Reagan administration laughed off the AIDS crisis

By October, 1982, the AIDS epidemic was exploding. Over 600 dying or dead in its first year since discovery. The medical establishment was alarmed. It had never seen an illness like this. But the Reagan administration didn't care. The victims were gay. The Reagan administration laughed away the deaths of hundreds, then thousands of Americas, and did nothing. It was not until Reagan was out of office, in 1991, that the Ryan White CARE Act finally provided federal help for the (by then) hundreds of thousands of Americans living with HIV.

Andrew Sullivan digs up some history:
Transcript of a press conference by Larry Speakes, presidential spokesman, on October 15, 1982. It speaks for itself:

Q: Larry, does the President have any reaction to the announcement from the Centers for Disease Control in Atlanta, that AIDS is now an epidemic and have over 600 cases?


Q: Over a third of them have died. It's known as "gay plague." (Laughter.) No, it is. I mean it's a pretty serious thing that one in every three people that get this have died. And I wondered if the President is aware of it?

MR. SPEAKES: I don't have it. Do you? (Laughter.)

Q: No, I don't.

MR. SPEAKES: You didn't answer my question.

Q: Well, I just wondered, does the President ...

MR. SPEAKES: How do you know? (Laughter.)

Q: In other words, the White House looks on this as a great joke?

MR. SPEAKES: No, I don't know anything about it, Lester.

Q: Does the President, does anyone in the White House know about this epidemic, Larry?

MR. SPEAKES: I don't think so. I don't think there's been any ...

Q: Nobody knows?

MR. SPEAKES: There has been no personal experience here, Lester.

Q: No, I mean, I thought you were keeping ...

MR. SPEAKES: I checked thoroughly with Dr. Ruge this morning and he's had no - (laughter) - no patients suffering from AIDS or whatever it is.

Q: The President doesn't have gay plague, is that what you're saying or what?

MR. SPEAKES: No, I didn't say that.

Q: Didn't say that?

MR. SPEAKES: I thought I heard you on the State Department over there. Why didn't you stay there? (Laughter.)

Q: Because I love you Larry, that's why (Laughter.)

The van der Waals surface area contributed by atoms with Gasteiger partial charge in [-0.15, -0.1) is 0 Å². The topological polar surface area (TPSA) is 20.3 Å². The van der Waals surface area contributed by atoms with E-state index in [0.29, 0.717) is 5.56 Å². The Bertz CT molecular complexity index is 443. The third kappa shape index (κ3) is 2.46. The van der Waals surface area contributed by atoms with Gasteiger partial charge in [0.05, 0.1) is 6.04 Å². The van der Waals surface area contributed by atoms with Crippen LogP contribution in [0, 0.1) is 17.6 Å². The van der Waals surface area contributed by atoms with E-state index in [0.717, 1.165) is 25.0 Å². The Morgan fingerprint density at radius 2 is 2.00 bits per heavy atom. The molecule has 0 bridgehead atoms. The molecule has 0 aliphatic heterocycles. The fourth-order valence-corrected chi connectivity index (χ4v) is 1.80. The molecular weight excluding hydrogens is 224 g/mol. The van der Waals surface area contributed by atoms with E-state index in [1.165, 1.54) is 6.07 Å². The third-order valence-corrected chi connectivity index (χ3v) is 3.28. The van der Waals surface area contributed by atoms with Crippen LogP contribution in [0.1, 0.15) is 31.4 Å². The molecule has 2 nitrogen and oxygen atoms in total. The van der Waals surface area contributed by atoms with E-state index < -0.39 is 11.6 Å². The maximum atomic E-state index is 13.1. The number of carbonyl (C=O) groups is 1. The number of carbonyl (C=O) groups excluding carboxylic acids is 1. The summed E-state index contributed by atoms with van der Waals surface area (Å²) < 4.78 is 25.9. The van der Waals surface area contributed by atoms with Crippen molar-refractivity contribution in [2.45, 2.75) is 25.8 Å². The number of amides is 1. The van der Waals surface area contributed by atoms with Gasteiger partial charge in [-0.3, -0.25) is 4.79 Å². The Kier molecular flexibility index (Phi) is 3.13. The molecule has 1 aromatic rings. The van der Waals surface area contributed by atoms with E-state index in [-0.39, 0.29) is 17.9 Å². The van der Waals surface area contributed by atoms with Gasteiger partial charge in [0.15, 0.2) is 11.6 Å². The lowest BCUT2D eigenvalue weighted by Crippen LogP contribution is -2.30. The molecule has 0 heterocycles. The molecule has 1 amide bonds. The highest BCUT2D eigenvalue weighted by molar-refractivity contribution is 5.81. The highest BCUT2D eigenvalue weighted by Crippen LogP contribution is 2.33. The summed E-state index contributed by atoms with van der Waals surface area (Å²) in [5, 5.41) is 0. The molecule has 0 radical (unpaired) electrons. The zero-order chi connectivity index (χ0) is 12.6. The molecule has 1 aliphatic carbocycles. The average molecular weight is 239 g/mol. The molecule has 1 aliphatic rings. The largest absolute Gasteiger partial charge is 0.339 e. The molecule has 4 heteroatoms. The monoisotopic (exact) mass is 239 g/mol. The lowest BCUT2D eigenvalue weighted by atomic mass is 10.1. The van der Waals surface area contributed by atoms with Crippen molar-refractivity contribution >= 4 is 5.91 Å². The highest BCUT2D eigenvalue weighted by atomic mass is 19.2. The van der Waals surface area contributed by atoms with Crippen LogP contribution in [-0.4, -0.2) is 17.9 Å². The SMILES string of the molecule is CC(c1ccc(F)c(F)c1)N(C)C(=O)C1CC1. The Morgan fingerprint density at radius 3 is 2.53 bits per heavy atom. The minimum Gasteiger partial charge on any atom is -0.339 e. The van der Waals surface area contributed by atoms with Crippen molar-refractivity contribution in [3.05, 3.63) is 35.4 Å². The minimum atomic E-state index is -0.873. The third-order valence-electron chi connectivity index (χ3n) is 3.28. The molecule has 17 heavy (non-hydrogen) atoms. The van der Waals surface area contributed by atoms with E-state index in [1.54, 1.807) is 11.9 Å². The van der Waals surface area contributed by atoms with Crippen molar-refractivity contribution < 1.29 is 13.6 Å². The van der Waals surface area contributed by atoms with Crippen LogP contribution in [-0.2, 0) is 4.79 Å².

MR. SPEAKES: Oh I see. Just don't put it in those terms, Lester. (Laughter.)

Q: Oh, I retract that.

MR. SPEAKES: I hope so.

Q: It's too late.
By this December 11, 1984 news conference, the number of victims had increased from 600 to 300,000, still with little known about the disease or its treatment. Yet, the Reagan administration continued to ignore it, and continued to laugh:
Q: An estimated 300,000 people have been exposed to AIDS, which can be transmitted through saliva. Will the President, as Commander-in-Chief, take steps to protect Armed Forces food and medical services from AIDS patients or those who run the risk of spreading AIDS in the same manner that they forbid typhoid fever people from being involved in the health or food services?

MR. SPEAKES: I don't know.

Q: Could you -- Is the President concerned about this subject, Larry --

MR. SPEAKES: I haven't heard him express--

Q: --that seems to have evoked so much jocular--

MR. SPEAKES: --concern.

Q: --reaction here? I -- you know --

Q: It isn't only the jocks, Lester.

Q: Has he sworn off water faucets--

Q: No, but, I mean, is he going to do anything, Larry?

MR. SPEAKES: Lester, I have not heard him express anything on it. Sorry.

Q: You mean he has no -- expressed no opinion about this epidemic?

MR. SPEAKES: No, but I must confess I haven't asked him about it. (Laughter.)

Q: Would you ask him Larry?

MR. SPEAKES: Have you been checked? (Laughter.)